CMS expects an estimated $75.4 million savings to the federal government over 10 years.
Effective March 22, 2021, and applicable to coverage beginning January 1, 2022, CMS codified a number of Medicare Advantage (MA) and Part D policies, found in previously issued subregulatory guidances, under a newly published final rule. According to CMS, the final rule will allow MA organizations and Part D plan sponsors to develop more innovative plan designs. Pharmacy performance measures, used to evaluate pharmacies within a network, will be made publicly available to increase transparency, not only to the public, but to pharmacies. Additionally, Part D changes include establishing real-time comparison tools by January 1, 2023, and specialty tiers of prescription drug plans (Final rule, 86 FR 5864, January 19, 2021).
Background. In June of 2020, CMS issued a final rule, titled Contract Year 2021 Policy and Technical Changes to the Medicare Advantage Program, Medicare Prescription Drug Benefit Program, and Medicare Cost Plan Program, implementing a subset of the proposals from a February 2020 proposed rule (see Access, transparency part of Medicare Part C, D changes, February 18, 2020, and Ahead of bid deadlines, CMS implements subset of Part C, D proposals, June 2, 2020). The June 2020 final rule implemented changes to Medicare Part C and D prior to a contract year 2021 bid deadline as required under the Bipartisan Budget Act of 2018 (BBA of 2018) and the 21st Century Cures Act (Cures Act). Notably, the June 2020 final rule implemented only a subset of the proposals from an earlier proposed rule, as CMS intended to address all of the remaining proposals in subsequent rulemaking.
In the second final rule (January 2021 final rule), CMS addresses the remaining proposals, with a few exceptions, from the February 2020 proposed rule. Under the January 2021 final rule, most provisions will be applicable to coverage that begins January 1, 2022.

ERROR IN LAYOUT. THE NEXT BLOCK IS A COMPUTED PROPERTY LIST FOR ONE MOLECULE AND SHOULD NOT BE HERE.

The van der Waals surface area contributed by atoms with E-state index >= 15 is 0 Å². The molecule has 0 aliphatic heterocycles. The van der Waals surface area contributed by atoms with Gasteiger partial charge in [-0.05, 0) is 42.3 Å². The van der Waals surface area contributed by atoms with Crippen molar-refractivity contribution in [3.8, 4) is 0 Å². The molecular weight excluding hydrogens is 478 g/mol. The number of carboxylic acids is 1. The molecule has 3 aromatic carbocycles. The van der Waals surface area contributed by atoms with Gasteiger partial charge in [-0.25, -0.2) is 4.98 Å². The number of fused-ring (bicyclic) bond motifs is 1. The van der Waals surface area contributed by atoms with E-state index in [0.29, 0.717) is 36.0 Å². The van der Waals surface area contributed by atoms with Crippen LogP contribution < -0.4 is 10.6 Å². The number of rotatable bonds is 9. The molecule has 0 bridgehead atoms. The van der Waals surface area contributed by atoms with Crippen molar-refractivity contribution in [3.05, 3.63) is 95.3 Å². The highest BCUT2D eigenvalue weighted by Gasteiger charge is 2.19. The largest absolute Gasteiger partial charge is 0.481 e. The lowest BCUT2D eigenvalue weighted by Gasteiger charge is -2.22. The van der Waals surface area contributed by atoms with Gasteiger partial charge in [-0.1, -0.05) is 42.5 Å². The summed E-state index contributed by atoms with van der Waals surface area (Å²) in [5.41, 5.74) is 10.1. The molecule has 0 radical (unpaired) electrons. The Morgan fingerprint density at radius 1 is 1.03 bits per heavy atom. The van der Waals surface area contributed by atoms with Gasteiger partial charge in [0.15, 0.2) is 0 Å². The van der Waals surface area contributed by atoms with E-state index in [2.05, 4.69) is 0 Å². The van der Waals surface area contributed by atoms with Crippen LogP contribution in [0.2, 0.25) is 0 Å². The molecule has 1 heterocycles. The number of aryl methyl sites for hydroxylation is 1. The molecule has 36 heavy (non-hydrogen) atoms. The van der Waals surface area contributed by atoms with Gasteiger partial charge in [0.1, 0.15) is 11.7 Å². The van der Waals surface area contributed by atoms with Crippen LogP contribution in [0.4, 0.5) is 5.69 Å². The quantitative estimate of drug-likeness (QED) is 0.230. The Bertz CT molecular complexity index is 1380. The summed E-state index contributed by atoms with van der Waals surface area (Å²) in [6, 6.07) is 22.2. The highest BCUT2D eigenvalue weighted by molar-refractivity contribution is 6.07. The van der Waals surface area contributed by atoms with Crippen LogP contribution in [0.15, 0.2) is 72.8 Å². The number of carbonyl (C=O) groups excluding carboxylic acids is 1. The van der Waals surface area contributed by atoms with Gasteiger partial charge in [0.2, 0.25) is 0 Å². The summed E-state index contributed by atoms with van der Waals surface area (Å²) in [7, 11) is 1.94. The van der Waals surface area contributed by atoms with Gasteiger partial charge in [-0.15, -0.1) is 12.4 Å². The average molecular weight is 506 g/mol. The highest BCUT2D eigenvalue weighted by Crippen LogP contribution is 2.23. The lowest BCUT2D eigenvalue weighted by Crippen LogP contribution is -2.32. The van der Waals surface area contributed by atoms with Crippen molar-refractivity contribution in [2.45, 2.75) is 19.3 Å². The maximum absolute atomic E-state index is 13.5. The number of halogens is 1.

As part of an initiative to increase efficiencies and the beneficiary experience, CMS will codify policies in the MA and Part D programs that were previously included in subregulatory guidance. According to CMS, codification of the policies will provide additional transparency and program stability, and allows MA organizations and Part D plan sponsors to develop more innovative plan designs.
Pharmacy performance. Currently under Part D, plans do not have to disclose to CMS measures used to evaluate pharmacy performance in their network agreements. Addressing concerns from pharmacies that certain Part D plan sponsor performance measures may be unattainable or unfair, resulting in impact on pharmacy reimbursements, CMS will require Part D plan sponsors, starting January 1, 2022, to disclose the performance measures used to evaluate pharmacies. CMS intends to report these pharmacy performance measures publicly to increase transparency on the process and to inform the industry in its new efforts to develop a standard set of pharmacy performance measures.
SUPPORT Act. The Final rule implements several provisions of the Substance Use-Disorder Prevention that Promotes Opioid Recovery and Treatment (SUPPORT) for Patients and Communities Act requiring Part D plans to educate beneficiaries on opioid risks, alternate pain treatments, and safe disposal of prescription drugs that are controlled substances, including opioids. Drug management programs and medication therapy management programs under Part D are also expanded.
Beneficiary Real Time Benefit Tool. Part D plan sponsors must offer real-time comparison tools to enrollees starting January 1, 2023, so enrollees have access to real-time formulary and benefit information, including cost-sharing, to shop for lower-cost alternative therapies under their prescription drug benefit plan. The tool must allow enrollees the ability to compare cost sharing in order to find the most cost-effective prescription drugs. CMS noted, for example, that if a doctor recommends a specific cholesterol-lowering drug, the enrollee could look up what the copay would be and see if a different, similarly effective option might save the enrollee money.
Specialty tier. Under the January 2021 final rule, beginning January 1, 2022, CMS will allow Part D plans to have a second, "preferred" specialty tier with a lower cost sharing amount than their other specialty tier. The change is intended to permit Part D plans more tools to negotiate better deals with manufacturers and lower out-of-pocket costs for enrollees in exchange for placing those products on the "preferred" specialty tier.
PACE expansion. The January 2021 Final rule will also reduce the administrative requirements for Programs of All-Inclusive Care for the Elderly (PACE) organizations related to the service determination request process, improve participants’ care and experience, including the participant appeals process and participant rights, and strengthen requirements related to the provision of services and record keeping.
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